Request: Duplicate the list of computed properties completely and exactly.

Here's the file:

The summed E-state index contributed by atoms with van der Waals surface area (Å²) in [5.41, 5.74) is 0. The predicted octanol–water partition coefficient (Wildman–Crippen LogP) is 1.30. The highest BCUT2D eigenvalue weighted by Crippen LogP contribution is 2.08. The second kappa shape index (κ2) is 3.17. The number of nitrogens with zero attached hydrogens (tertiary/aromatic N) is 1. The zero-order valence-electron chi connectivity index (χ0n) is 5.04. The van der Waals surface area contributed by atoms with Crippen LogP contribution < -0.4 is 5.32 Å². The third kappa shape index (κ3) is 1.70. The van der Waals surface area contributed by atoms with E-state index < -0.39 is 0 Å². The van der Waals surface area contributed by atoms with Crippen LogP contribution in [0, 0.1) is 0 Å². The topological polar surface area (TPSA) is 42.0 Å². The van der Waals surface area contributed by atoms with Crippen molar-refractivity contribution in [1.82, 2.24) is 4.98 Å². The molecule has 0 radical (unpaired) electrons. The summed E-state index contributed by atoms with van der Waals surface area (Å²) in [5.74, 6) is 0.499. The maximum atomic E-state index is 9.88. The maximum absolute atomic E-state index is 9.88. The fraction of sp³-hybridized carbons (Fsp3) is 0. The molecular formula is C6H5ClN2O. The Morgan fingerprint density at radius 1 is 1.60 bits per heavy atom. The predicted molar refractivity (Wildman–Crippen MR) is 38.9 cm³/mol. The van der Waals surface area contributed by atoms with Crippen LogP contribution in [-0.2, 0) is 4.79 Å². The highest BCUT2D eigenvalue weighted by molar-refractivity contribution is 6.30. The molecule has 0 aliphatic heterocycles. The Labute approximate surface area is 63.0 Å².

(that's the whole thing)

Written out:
The summed E-state index contributed by atoms with van der Waals surface area (Å²) in [5.41, 5.74) is 0. The predicted octanol–water partition coefficient (Wildman–Crippen LogP) is 1.30. The highest BCUT2D eigenvalue weighted by Crippen LogP contribution is 2.08. The second kappa shape index (κ2) is 3.17. The number of nitrogens with zero attached hydrogens (tertiary/aromatic N) is 1. The zero-order valence-electron chi connectivity index (χ0n) is 5.04. The van der Waals surface area contributed by atoms with Crippen LogP contribution < -0.4 is 5.32 Å². The third kappa shape index (κ3) is 1.70. The van der Waals surface area contributed by atoms with E-state index < -0.39 is 0 Å². The van der Waals surface area contributed by atoms with Crippen LogP contribution in [0, 0.1) is 0 Å². The topological polar surface area (TPSA) is 42.0 Å². The van der Waals surface area contributed by atoms with Crippen molar-refractivity contribution in [1.82, 2.24) is 4.98 Å². The molecule has 0 radical (unpaired) electrons. The summed E-state index contributed by atoms with van der Waals surface area (Å²) in [5.74, 6) is 0.499. The maximum atomic E-state index is 9.88. The maximum absolute atomic E-state index is 9.88. The fraction of sp³-hybridized carbons (Fsp3) is 0. The molecular formula is C6H5ClN2O. The Morgan fingerprint density at radius 1 is 1.60 bits per heavy atom. The predicted molar refractivity (Wildman–Crippen MR) is 38.9 cm³/mol. The van der Waals surface area contributed by atoms with Crippen LogP contribution in [-0.2, 0) is 4.79 Å². The highest BCUT2D eigenvalue weighted by molar-refractivity contribution is 6.30. The molecule has 0 aliphatic heterocycles. The Labute approximate surface area is 63.0 Å².